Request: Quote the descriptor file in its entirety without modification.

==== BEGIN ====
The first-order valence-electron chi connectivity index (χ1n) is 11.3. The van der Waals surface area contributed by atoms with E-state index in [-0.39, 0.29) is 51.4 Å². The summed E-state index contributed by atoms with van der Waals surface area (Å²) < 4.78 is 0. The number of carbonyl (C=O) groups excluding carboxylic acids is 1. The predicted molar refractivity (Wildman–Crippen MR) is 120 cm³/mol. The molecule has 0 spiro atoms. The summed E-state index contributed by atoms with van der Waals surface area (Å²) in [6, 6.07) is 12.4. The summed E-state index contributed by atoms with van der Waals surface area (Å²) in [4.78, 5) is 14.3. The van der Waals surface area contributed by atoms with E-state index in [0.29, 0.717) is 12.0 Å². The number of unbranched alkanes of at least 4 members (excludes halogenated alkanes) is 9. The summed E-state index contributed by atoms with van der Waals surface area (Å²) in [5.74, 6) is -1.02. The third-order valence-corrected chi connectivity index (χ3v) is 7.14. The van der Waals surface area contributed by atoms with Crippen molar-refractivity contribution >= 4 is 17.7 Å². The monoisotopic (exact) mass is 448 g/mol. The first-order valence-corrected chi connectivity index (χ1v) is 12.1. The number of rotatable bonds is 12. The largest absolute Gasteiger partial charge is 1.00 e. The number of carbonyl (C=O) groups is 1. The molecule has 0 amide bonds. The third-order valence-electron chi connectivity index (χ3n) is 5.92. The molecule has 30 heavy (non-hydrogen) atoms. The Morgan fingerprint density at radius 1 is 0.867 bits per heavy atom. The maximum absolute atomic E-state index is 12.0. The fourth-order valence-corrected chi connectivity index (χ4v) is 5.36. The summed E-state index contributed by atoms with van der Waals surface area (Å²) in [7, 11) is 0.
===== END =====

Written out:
The first-order valence-electron chi connectivity index (χ1n) is 11.3. The van der Waals surface area contributed by atoms with E-state index in [-0.39, 0.29) is 51.4 Å². The summed E-state index contributed by atoms with van der Waals surface area (Å²) < 4.78 is 0. The number of carbonyl (C=O) groups excluding carboxylic acids is 1. The predicted molar refractivity (Wildman–Crippen MR) is 120 cm³/mol. The molecule has 0 spiro atoms. The summed E-state index contributed by atoms with van der Waals surface area (Å²) in [6, 6.07) is 12.4. The summed E-state index contributed by atoms with van der Waals surface area (Å²) in [4.78, 5) is 14.3. The van der Waals surface area contributed by atoms with E-state index in [0.29, 0.717) is 12.0 Å². The number of unbranched alkanes of at least 4 members (excludes halogenated alkanes) is 9. The summed E-state index contributed by atoms with van der Waals surface area (Å²) in [5.74, 6) is -1.02. The third-order valence-corrected chi connectivity index (χ3v) is 7.14. The van der Waals surface area contributed by atoms with Crippen molar-refractivity contribution >= 4 is 17.7 Å². The monoisotopic (exact) mass is 448 g/mol. The first-order valence-corrected chi connectivity index (χ1v) is 12.1. The number of rotatable bonds is 12. The largest absolute Gasteiger partial charge is 1.00 e. The number of carbonyl (C=O) groups is 1. The molecule has 0 amide bonds. The third-order valence-electron chi connectivity index (χ3n) is 5.92. The molecule has 30 heavy (non-hydrogen) atoms. The Morgan fingerprint density at radius 1 is 0.867 bits per heavy atom. The maximum absolute atomic E-state index is 12.0. The fourth-order valence-corrected chi connectivity index (χ4v) is 5.36. The summed E-state index contributed by atoms with van der Waals surface area (Å²) in [7, 11) is 0.